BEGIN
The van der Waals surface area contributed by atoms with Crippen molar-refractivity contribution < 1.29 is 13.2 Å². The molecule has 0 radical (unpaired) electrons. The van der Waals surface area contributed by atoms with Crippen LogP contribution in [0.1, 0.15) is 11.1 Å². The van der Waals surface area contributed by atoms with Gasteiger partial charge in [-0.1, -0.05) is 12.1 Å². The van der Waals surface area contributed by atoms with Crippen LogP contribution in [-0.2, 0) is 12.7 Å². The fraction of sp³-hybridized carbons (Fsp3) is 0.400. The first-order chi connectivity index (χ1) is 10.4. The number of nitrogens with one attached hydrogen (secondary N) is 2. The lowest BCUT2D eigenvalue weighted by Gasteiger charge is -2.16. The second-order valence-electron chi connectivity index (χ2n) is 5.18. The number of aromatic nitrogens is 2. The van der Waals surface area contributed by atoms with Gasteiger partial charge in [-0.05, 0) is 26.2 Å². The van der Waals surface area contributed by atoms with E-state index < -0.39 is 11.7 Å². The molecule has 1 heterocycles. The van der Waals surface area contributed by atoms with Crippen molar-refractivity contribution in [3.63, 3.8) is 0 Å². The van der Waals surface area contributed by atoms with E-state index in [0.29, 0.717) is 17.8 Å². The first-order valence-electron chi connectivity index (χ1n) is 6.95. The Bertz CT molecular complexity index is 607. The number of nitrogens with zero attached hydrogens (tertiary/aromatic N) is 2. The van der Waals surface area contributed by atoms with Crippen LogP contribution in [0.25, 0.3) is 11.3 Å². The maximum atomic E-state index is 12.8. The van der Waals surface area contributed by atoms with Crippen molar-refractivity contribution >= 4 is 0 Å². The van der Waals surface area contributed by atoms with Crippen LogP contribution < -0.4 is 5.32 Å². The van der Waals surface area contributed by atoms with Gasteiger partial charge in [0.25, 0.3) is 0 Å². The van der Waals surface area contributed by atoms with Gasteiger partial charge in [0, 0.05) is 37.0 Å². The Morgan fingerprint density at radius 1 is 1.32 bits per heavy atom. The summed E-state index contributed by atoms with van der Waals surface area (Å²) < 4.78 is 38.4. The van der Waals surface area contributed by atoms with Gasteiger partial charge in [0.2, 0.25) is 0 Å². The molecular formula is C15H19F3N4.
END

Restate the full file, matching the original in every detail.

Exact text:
The van der Waals surface area contributed by atoms with Crippen molar-refractivity contribution < 1.29 is 13.2 Å². The molecule has 0 radical (unpaired) electrons. The van der Waals surface area contributed by atoms with Crippen LogP contribution in [0.1, 0.15) is 11.1 Å². The van der Waals surface area contributed by atoms with Gasteiger partial charge in [-0.1, -0.05) is 12.1 Å². The van der Waals surface area contributed by atoms with Crippen LogP contribution in [-0.2, 0) is 12.7 Å². The fraction of sp³-hybridized carbons (Fsp3) is 0.400. The first-order chi connectivity index (χ1) is 10.4. The number of nitrogens with one attached hydrogen (secondary N) is 2. The lowest BCUT2D eigenvalue weighted by Gasteiger charge is -2.16. The second-order valence-electron chi connectivity index (χ2n) is 5.18. The number of aromatic nitrogens is 2. The van der Waals surface area contributed by atoms with Gasteiger partial charge in [-0.05, 0) is 26.2 Å². The van der Waals surface area contributed by atoms with E-state index < -0.39 is 11.7 Å². The molecule has 1 heterocycles. The van der Waals surface area contributed by atoms with Crippen molar-refractivity contribution in [3.63, 3.8) is 0 Å². The van der Waals surface area contributed by atoms with E-state index in [0.29, 0.717) is 17.8 Å². The first-order valence-electron chi connectivity index (χ1n) is 6.95. The Bertz CT molecular complexity index is 607. The number of nitrogens with zero attached hydrogens (tertiary/aromatic N) is 2. The van der Waals surface area contributed by atoms with Crippen LogP contribution in [0.25, 0.3) is 11.3 Å². The maximum atomic E-state index is 12.8. The van der Waals surface area contributed by atoms with Crippen molar-refractivity contribution >= 4 is 0 Å². The van der Waals surface area contributed by atoms with Crippen LogP contribution < -0.4 is 5.32 Å². The van der Waals surface area contributed by atoms with Gasteiger partial charge in [0.25, 0.3) is 0 Å². The van der Waals surface area contributed by atoms with Gasteiger partial charge in [0, 0.05) is 37.0 Å². The Morgan fingerprint density at radius 1 is 1.32 bits per heavy atom. The summed E-state index contributed by atoms with van der Waals surface area (Å²) < 4.78 is 38.4. The van der Waals surface area contributed by atoms with Gasteiger partial charge in [0.2, 0.25) is 0 Å². The molecular formula is C15H19F3N4.